The Bermuda Monetary Authority (BMA) is looking to implement cryptocurrency regulation.
The Caribbean financial regulator is looking for public feedback on an anti-money laundering law that would regulate domestic cryptocurrency activity.
In a newly released consultation paper, BMA said it aims to capture a ‘wide range of cryptocurrency-related activities’ under the bill in a bid to prepare a more formal framework that would ‘attract and foster’ cryptocurrency businesses.
The suggested virtual currency act would mandate that cryptocurrency exchanges, wallet services and payment providers, as well as businesses that promote and facilitate token sales and initial coin offerings (ICO), collect and retain customer information. However, regulation on ICO organisers is not part of the proposed act, with the paper indicating supervision over ICOs would fall under a separate rule.
The objective the paper is to provide an outline for the effective regulation of service providers within the virtual currency business industry (virtual currency business service providers or (VCBs)) in Bermuda.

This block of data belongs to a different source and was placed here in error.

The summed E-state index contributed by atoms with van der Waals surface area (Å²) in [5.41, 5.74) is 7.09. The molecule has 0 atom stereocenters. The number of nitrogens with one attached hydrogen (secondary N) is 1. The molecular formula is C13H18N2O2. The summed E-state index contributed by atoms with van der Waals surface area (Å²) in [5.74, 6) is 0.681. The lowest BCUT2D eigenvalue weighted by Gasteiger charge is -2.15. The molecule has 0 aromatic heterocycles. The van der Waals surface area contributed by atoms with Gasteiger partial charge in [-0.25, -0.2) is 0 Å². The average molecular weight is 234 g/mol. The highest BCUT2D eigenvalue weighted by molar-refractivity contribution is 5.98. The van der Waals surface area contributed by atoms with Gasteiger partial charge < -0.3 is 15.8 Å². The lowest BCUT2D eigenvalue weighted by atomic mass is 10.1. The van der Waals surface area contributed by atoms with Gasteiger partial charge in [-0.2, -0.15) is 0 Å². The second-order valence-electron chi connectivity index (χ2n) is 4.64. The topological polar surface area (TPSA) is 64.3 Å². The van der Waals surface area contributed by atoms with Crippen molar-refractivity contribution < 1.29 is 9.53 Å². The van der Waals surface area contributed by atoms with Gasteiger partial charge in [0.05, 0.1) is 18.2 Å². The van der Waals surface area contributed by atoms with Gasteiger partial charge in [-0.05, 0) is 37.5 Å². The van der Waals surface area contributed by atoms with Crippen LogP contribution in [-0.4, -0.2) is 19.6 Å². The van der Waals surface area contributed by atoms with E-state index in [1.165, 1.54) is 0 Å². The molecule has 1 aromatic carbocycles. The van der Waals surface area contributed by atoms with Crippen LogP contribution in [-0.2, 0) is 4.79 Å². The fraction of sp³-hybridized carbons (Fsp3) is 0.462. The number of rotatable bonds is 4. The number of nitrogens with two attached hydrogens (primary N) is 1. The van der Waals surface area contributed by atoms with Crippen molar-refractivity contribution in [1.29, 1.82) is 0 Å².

In the paper, Bermuda said while it is keen to embrace the potential offered by the virtual economy, it is recognised that the sector presents tremendous risk that requires robust prudential and Anti-Money Laundering/AntiTerrorism Financing (AML/ATF) regulation.
In spite of its growing popularity, in many quarters, BMA added that virtual currency sector still faces an image problem arising from its use on the dark web, association with recent ransomware attacks, virtual currency thefts, and a number of high profile frauds and other money laundering/terrorism funding cases.
“The pseudoanonymity or anonymity associated with some of the technology poses a significant challenge for both law enforcement and regulators. Although VCBs are not currently regulated in most countries, the international focus on AML/ATF obligations has added additional relevance to the local debate given Bermuda’s desire to remain a responsible global citizen and a credible financial centre.
“Mutual evaluations are strict and a country is only deemed compliant if it can prove ongoing compliance to the other members. In other words, the onus is on the assessed country to demonstrate that it has an effective framework to protect the financial system from abuse,” the report added.
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